How much for a trailer?

Everybody’s first question to me is “how much for a game trailer?” My response is always, “What kind of a trailer do you want?”


Think of your trailer like a vehicle — after all, your trailer is the vehicle for your game online. So how much is a vehicle? You might find a used scooter for a few hundred, but you probably want a fully-equipped SUV that will cover you in any situation — which starts at a much higher price point.

Know what kind of vehicle you want? Great. Now we can figure out what kind of vehicle you can afford.

How much for a FULLY EQUIPPED Trailer?

These trailers are loaded. In this Tesla Model X of game trailers, just provide your game and I’ll take care of everything trailer-related. Sit back in the plush leather seating — that empowers you in the last string of crunch before your baby releases into the game-o-sphere. You pay for a quality ride.

Price: $$$$

My That Dragon, Cancer trailer shows this in motion.

How much for a CUSTOM Trailer (where devs capture the footage)?

You captured the game footage yourself (and you might even have an idea for how to use it). I take care of everything from there — so you can get back to jamming on your game. You get the performance and qualities of a FULLY EQUIPPED trailer, but you take the edge off of the production cost. You pay for a collaborative ride.

Price: $$$

Ecotone’s Early Access trailer serves as an example.

How much for a LIVE  Trailer (with real players)? 

You want to know how people experience your game, so I put your game in front of real players. They play the game on camera (with sound) while I capture their in-game experience. I showcase their emotional highs and lows, providing the truest sense of what your game is like. Couch multiplayer and stream-friendly games come across brilliantly in this setting. Plus, your audience gets to experience true human emotion. You pay for an authentic ride.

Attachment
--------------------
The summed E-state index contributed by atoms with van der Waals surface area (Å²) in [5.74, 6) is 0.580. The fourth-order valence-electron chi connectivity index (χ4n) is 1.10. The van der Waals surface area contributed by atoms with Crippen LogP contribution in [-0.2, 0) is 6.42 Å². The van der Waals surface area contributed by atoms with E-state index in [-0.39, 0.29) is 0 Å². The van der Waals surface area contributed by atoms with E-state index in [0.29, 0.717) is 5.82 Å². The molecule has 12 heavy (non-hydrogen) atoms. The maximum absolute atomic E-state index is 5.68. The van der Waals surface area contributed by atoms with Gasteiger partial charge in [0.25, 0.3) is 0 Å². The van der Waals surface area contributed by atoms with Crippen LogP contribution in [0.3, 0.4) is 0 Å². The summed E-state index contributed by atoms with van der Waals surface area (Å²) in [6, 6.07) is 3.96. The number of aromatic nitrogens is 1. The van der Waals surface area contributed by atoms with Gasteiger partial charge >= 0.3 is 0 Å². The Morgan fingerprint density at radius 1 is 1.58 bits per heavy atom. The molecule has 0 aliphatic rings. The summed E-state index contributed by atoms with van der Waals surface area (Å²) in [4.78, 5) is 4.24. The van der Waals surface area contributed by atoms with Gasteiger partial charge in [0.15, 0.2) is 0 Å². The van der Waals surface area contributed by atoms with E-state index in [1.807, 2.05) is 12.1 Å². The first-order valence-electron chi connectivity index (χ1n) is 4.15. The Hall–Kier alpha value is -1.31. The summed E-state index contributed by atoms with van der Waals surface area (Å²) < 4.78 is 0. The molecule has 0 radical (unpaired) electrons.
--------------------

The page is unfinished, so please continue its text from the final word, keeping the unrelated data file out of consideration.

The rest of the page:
Price: $$$$$

Case in point? My Threshold’s trailer.

How much for a consultation?

You don’t need somebody to make a trailer for you, but you do need a trailer expert to make sure your trailer kicks people where it counts. I’ll provide my trailer expertise at the cost of my time. You pay for expert advice.

Price: $

When do you give me a real dang number?

Let’s sit down. Tell me what kind of ride you want, and I’ll draw up an estimate. Reach out to me at, on Skype at m..joshua.cauller, or you can call me directly at 717.201.5278. Also, sign up for my newsletter, where you’ll get all kinds of trailer tips and insights:


meI promise that you’ll walk away from this video with some super rich insights on how to make your game’s trailer, but good googly moogly, was this not a good day to test-drive that shirt. It looks like I have no neck! Still, devs tell me they got a ton of ultra-golden keys to trailer production out of it, so I hope you get a truckload too.

Everything devs need to know about trailers

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I want you to have the best indie game trailer resources—especially a guide on how to make trailers around the player’s emotional journey.

Screenshot 2016-04-18 08.36.27